Neighbors hopeful for closure as police plan "major announcement" in disappearance of Sandra Prince

Prince vanished seven years ago

TEMPLE TERRACE - UPDATE: The case has been re-launched as a murder investigation and a $100,000 reward for information leading to the arrest of the suspect.

The Temple Terrace Police department announced that the reward money came from Sandra Prince's mother's estate. A portion of her estate was left to the police department.

Temple Terrace Police Chief Kenneth Albano said hoping to find the victim alive is no longer their priority.

"Any finality or accountability would be welcome by her family," he said.

Read previous story below:

---------------------------------------------------------------------------------------------------------------------------------------------

After seven long years, the mystery behind the disappearance of Sandra Prince of Temple Terrace may finally be over.

Thursday morning, Temple Terrace Police plan to make what they call a major announcement on the case.

Prince disappeared just days before we rang in the year 2006. Police found her back door unlocked and blood inside the trunk of her car.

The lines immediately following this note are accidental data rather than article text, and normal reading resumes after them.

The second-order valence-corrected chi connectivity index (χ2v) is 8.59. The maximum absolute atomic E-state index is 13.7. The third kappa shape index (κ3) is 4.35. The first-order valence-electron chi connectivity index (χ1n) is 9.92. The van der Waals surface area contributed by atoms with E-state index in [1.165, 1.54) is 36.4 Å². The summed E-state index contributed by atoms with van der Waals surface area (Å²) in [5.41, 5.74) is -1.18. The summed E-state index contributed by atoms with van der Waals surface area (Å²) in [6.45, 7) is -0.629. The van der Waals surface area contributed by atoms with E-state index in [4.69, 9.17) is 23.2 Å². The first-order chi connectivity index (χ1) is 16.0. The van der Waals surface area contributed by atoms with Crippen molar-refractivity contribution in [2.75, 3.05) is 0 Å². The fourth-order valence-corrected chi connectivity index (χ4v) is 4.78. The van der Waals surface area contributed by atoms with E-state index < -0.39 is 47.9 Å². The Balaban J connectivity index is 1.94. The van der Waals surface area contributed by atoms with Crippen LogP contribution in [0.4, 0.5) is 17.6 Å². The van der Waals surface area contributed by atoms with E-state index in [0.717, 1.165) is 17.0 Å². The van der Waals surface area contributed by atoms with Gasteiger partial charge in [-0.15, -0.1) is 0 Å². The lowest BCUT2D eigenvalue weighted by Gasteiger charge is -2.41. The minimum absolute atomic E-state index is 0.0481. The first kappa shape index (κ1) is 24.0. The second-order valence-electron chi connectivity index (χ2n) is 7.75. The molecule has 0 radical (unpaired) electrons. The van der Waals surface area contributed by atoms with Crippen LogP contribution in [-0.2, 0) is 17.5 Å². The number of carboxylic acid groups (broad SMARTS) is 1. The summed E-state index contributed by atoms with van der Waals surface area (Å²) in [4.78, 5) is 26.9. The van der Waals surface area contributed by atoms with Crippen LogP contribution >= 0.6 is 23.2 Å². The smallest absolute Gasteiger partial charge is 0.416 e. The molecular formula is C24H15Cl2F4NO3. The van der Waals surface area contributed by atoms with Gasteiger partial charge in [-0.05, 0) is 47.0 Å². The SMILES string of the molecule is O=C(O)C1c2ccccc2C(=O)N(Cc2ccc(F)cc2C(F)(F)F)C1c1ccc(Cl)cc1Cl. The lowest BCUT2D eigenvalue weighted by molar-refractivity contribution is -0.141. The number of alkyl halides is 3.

Her body has never been found.

"We just kind of reminisce about it every holiday," said Chip Bowles, who lived two doors down from Prince.

He and his wife Debbie still have the Christmas card Prince gave them just days before she vanished. They even have the poinsettia it came with -- seven years later, it looks better than ever, growing in their backyard.

"It's always a constant reminder that she's still missing and no one knows where she is," Debbie said.

Shortly after the 59 year-old went missing, police labeled her boyfriend, Earl Pippin, as a person of interest.

Earl Pippin worked as a contractor, and at one point in 2006, police dug up a house he worked on with the hopes of finding evidence or maybe even her body.

They found nothing.

Before she disappeared, Prince was a successful woman in Tampa. More than 30 years ago, she co-founded the Agency for Community Treatment Services, a behavioral health agency.

The agency later dedicated a homeless shelter in her honor.

The Bowles are hopeful that by Thursday evening, they can put one final news clipping in the folder they've kept on their old friend over the years.

It'll be the story they've been waiting seven years for.

"It's a very unfortunate thing that has happened to her," Chip said.

Print this article Back to Top

Comments